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Shades of Gray: An Adventure in Black and White

"Widely considered  to be the best AGT game ever written."

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History of Interactive Fiction Links:

 arrow Judith Pintar in The Inform Designer's Manual  by Graeme Nelson and Gareth Rees 

 arrow Judith Pintar in the History of Interactive Fiction by Jimmy Maher
 
 arrow Judith Pintar in Twisty Little Passages by Nick Montfort

 arrow Judith Pintar on ifwiki 

arrow Interview with Judith Pintar on XYZZY News

arrow Judith Pintar and gender in Interactive Fiction

CosmoServe Links: 

arrow CosmoServe Games Files Available Here

arrow CosmoServe in Fatal Distractions Compilation

 arrow XYZZY Review  

arrow Spag  Review  

 arrow Audessey: Computer Games Accessible to the Bline  Review  

 arrow Another Review 

 arrow Yet Another Review

 arrow One more  Review 

Shades of Gray  Links: 

arrow Shades of Gray Games Files Available Here

 arrow Spag Review  

 arrow BAF's Guide Review 

 arrow Shades on IfWiki 



  ill titleInteractive Fiction (Text Adventures)

Before the onslaught of Windows, DOS games ruled the world. Text Adventures, most widely recognized in Infocom's Zork Series were never the most popular games, but they had their following among players, and hobbyist authors and programmers. Judith Pintar wrote two games during the 1990s in AGT, an early game-writing system  by Mark Welch and David Malmberg. They sponsored a contest for games written in AGT, which her games, CosmoServe and Shades of Gray won, in 1991 and 1992.

She is often mentioned in histories of Interactive Fiction because she was one of the only women game-writers to gain recognition during that era, but also because of the contributions of the games themselves. CosmoServe was a parody of Compuserve, a slice of life view of the  pre-internet BBS-based online gaming world of the 1980s and 90s. Shades of Gray, often cited as the best AGT game of all time, was actually designed inside a real-life private CompuServe gaming forum. Pintar developed and organized the project online.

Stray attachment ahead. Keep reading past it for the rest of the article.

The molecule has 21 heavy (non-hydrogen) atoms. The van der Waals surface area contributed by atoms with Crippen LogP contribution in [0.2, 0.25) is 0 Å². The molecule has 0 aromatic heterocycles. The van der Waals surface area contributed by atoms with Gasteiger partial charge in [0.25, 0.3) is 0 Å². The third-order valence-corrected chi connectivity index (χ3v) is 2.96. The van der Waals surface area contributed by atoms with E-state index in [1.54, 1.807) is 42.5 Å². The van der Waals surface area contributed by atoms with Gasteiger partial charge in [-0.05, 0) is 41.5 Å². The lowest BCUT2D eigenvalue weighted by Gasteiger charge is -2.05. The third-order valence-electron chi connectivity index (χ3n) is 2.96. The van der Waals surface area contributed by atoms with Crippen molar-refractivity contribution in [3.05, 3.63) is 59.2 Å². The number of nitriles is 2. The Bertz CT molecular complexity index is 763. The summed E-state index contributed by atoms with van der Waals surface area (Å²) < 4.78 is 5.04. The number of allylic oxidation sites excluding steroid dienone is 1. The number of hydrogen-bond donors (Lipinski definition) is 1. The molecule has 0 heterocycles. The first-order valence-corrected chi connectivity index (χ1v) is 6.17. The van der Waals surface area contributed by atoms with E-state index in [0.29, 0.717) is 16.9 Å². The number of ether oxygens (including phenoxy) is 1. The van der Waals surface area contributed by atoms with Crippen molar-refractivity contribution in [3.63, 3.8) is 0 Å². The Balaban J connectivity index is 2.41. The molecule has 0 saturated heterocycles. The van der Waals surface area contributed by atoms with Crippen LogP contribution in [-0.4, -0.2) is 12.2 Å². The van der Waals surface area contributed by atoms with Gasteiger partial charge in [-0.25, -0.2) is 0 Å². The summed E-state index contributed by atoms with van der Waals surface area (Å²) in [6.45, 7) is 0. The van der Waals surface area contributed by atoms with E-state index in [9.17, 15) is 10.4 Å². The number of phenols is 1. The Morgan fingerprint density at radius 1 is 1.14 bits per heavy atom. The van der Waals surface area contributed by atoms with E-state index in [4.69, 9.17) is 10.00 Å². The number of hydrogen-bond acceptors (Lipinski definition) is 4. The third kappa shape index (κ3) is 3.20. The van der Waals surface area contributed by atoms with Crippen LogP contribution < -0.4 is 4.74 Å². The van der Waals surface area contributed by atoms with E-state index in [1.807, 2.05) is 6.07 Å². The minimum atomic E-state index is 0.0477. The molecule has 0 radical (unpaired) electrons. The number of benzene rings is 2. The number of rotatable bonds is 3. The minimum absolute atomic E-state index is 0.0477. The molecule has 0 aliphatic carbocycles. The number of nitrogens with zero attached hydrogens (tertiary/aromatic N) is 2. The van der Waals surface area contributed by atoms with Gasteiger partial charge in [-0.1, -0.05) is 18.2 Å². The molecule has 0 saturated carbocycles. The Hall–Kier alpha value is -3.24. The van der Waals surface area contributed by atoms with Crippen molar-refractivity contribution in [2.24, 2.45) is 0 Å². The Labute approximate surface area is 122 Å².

CosmoServe: An Adventure Game for the BBS-Enslaved
begins like this...

"It seemed like such a good idea at the time. As a self-employed computer consultant, working at home was the logical decision: no more long commutes, no expensive office to lease, no boss. Unfortunately you also have no secretary, no janitor and no weekends. Your living room has become a glorified break room and your only human contact is by Electronic Mail. Thank God for your computer... "ill_2
    From there the player enters a simulated computer   environment, navigating DOS and then dialing into CosmoServe, and playing the rest of the game "online." CosmoServe was included in David Gerrold's book and CD, Fatal Distractions, but it can be found in  interactive fiction archive sites. 

Shades of Gray: An Adventure in Black and White (1992)

by Mark Baker, Steve Bauman, Belisana, Mike Laskey, Judith Pintar, hercules/Assoc. SysOp, and Cindy Yans

Shades of Gray was conceived, written and coded by seven people who never never met each other, never spoke on the phone, nor even corresponded by mail. The entire project was managed from within a private CompuServe Gamer's Forum. Judith Pintar initiated the project, and had the job of turning the work of seven people into a single coherent story and game.

                                              Copyright © 2009 Judith Pintar. Original web design by kty studio-plume.org for OSWD.